Example code for anydbm wanted...

Alex Martelli aleax at aleax.it
Mon Aug 4 09:18:50 CEST 2003

<posted & mailed>

John D. wrote:

> Does anyone have any good example code that shows how to use the "anydbm"
> wrapper tp interface with a very simple database.   like some examples of
> how to use "dumbdbm"?   Then perhaps at a later time,  I'm going to want
> to then interface it to a more robust database like PostGreSQL or mySQL.  
> But I want to external interface to "hide" the specifics and have a really
> generic interface.
> I already played with Python's interface with PostGreSQL,  but they don't
> follow the generic Python models.  At least my prev version didn't.

I know of no Python interface to any SQL-based RDBMS that mimics the
simplistic interface of anydbm and its underlying modules -- rather,
Python's interfaces to SQL databases normally follow the "DB API" specs.

If you will eventually want to migrate to PostGreSQL, SAP/DB, or the
like, you're therefore better off starting right now with an SQL based
interface rather than anydbm.  Luckily, you have at least two choices
for lightweight SQL based interfaces -- gadfly (which has a pure Python
implementation, though you may speed it up by using some C-coded
extension modules) and PySQlite, which directly interfaces to the
lightweight, C-coded SQlite library for embedding SQL databases in
any program.  I suspect PySQlite is likely to be more suitable for your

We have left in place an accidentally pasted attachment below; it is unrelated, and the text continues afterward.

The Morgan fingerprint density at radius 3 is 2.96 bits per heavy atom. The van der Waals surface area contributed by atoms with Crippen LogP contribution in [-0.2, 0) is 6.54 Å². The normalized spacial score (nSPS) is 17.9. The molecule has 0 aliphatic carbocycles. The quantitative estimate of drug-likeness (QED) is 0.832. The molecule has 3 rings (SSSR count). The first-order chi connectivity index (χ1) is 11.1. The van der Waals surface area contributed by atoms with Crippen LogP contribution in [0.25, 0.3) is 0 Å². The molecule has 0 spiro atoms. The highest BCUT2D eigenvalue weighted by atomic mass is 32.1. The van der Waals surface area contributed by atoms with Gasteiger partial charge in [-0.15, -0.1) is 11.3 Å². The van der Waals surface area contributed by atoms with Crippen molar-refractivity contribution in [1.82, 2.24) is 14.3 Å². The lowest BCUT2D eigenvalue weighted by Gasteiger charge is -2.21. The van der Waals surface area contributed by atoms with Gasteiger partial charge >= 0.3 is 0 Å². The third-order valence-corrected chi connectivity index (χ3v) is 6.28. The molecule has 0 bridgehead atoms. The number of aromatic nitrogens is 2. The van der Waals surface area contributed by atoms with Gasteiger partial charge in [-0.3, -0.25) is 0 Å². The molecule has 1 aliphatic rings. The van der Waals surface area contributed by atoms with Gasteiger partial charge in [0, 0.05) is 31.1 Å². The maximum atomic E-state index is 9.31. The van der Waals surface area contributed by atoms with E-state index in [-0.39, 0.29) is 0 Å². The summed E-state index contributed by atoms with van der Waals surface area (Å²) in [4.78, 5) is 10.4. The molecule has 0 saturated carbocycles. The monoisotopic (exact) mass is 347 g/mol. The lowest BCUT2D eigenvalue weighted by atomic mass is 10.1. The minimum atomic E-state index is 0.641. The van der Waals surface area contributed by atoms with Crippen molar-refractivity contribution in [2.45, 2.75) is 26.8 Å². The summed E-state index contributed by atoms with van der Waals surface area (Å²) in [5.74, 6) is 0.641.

purposes (gadfly can have slow startup times, unless you keep it running
in the background as another server process).

Even if you do choose to use DB API compliant modules exclusively,
starting, say, with PySQlite, you're most likely still better off
encapsulating database access within a "database independence layer"
module rather than strewing it around your program.  SQL dialects
accepted by different database engines have small but annoying quirks
(I recommend O'Reilly's "SQL in a Nutshell" for a concise and useful
review of some such issues) and DB API modules may add a few more
points of divergence (such as the choice of %, ?, or others yet, for
value-placeholders in SQL query strings).  By encapsulating all of
your DB accesses into one module, you keep such divergence under far
better control than by strewing them around.  Of course, like in any
portability situation, it's unlikely that your code will actually BE
portable unless you keep trying it out during development on at least
two different platforms -- otherwise, it's all too easy to fall into
some dependence on a specific plaftorm without realizing the fact.  If
you DO develop your code so that it runs against two or more separate
DB API implementations, then if and when you need to add even more
such implementations in the future your task will be manageable and
with any luck actually pretty easy.


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